Discoveries II

I’ve just finished ‘Hotel California’ by Barney Hoskyns, a book about the music scene of USA’s West Coast, from the mid 60’s ’til the mid 70’s. It was very interesting to learn about L.A.’s best years, about the two most important clubs (the Troubadour and the Roxy), about this big record label man called David Geffen, and about so many talented people who got a record deal and therefore a chance at trial and error, to learn from this and get better, and ultimately become successful! The book concludes how this was such a unique time and all who were present are very lucky to have been a part of it, but if there’s one important thing I’ve learned, it’s that it wasn’t all glitter and glamour. Ego and drugs and money have destroyed a lot. Sometimes it was a very lonely existence, to be a rock star. Everything seemed so empty, relationships and money and possessions, everything but the music.

Though the main characters in the book were Crosby, Stills, Nash & Young, Joni Mitchell and The Eagles, I also got to know a lot of new old artists. Here are my two favorite discoveries:

 

Of course I’d heard For what it’s worth before (“Stop hey what’s that sound”) but I never knew this was a band containing Stephen Stills and Neil Young! Will definitely look more into the work of Buffalo Springfield.

Loving this version by Gram Parsons! (Though some say he actually co-wrote it, Keith Richards was a friend of his.) You can definitely feel the sadness in the voice of this tragic figure, who died age 26.

But yes, let’s end this post with an amazing live version of the song that represents the West Coast’s golden era the best, the rise and decay.

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High Hopes

The time has come. Ladies and Gentlemen, my second most favorite band is –it is so cliché but it’s true– Pink Floyd! I can’t say I know all the songs by heart, like I do with Zeppelin, or that I love all of them, but their music is beyond this world.  It takes you somewhere far away, it is comforting and disturbing, it is Floyd. I started listening to them at the same time I was discovering Zeppelin, and though they didn’t blow me away immediately, I bought myself the Discovery Box for Christmas. Listening to the early albums in the dark (I used to be too cheap to turn on the light) was very frightening. Listening to later work was magical. Their albums are journeys, you can’t really listen to just one track, you need to hear the whole package. Still I want to share some of the pieces with you tonight. (You gotta listen in the evening, with hardly any light on.)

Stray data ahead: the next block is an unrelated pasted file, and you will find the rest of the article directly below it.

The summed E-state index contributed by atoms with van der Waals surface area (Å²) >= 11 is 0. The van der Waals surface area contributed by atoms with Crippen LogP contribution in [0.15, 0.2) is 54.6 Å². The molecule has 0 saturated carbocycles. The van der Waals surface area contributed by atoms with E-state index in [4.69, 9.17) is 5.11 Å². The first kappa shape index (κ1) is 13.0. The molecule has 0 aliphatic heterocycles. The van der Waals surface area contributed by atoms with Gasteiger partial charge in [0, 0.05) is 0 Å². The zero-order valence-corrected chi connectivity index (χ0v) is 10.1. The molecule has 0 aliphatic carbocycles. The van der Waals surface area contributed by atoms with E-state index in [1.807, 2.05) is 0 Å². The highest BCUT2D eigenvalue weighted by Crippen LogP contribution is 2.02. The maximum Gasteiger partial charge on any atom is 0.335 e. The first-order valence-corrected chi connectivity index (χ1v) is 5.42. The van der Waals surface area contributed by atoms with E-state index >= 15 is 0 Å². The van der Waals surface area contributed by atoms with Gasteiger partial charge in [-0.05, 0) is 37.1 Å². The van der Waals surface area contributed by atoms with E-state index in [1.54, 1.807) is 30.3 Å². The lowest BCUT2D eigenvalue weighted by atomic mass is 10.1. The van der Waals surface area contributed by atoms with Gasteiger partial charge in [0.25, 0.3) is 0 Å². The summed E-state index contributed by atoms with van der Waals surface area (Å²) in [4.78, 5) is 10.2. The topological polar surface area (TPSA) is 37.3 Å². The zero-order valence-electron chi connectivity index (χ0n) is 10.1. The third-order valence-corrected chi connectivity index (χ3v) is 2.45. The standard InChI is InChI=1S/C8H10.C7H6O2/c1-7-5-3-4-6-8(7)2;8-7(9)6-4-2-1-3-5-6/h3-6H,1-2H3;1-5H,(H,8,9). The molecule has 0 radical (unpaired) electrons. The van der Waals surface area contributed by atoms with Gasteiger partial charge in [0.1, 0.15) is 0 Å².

This is pure genious. If anyone knows a more HQ version, I’d be happy to hear it!

I love love love this version from the ‘Live at Pompeii’ (1972) DVD! Got it for only €5, best thing ever!!

Seeing this makes me so happy. Very glad they did a reunion concert in 2005, even though I wasn’t a fan yet back then, just so I can listen to this version of Comfortably Numb. Best. Guitar solo. Ever.

It’s extremely difficult to choose only a few songs, but if there is one I just HAVE to share with the world, it’s the next one. First, I do not like the Final Cut (1983) album at all, it’s the only one where I simply pressed fast forward. The band was falling apart, Roger was mad, and he remained so for a long time. I do not care for his attitude, even so today. Though there is no denying he WAS Pink Floyd, so were the others. Yes David took it to a more mellow style after they continued to use the Floyd name, and maybe it wasn’t as good as their previous work, but this one song just kills me every single time. It’s the last track on their last album The Division Bell (1994), at least, before they released the post Rick album The Endless River (2014) –title taken from a line in this song. It can still make me cry sometimes, makes my heart jump out of my chest. I want this played at my funeral, and at my wedding, or just any other day of my life. I am IN LOVE with High Hopes.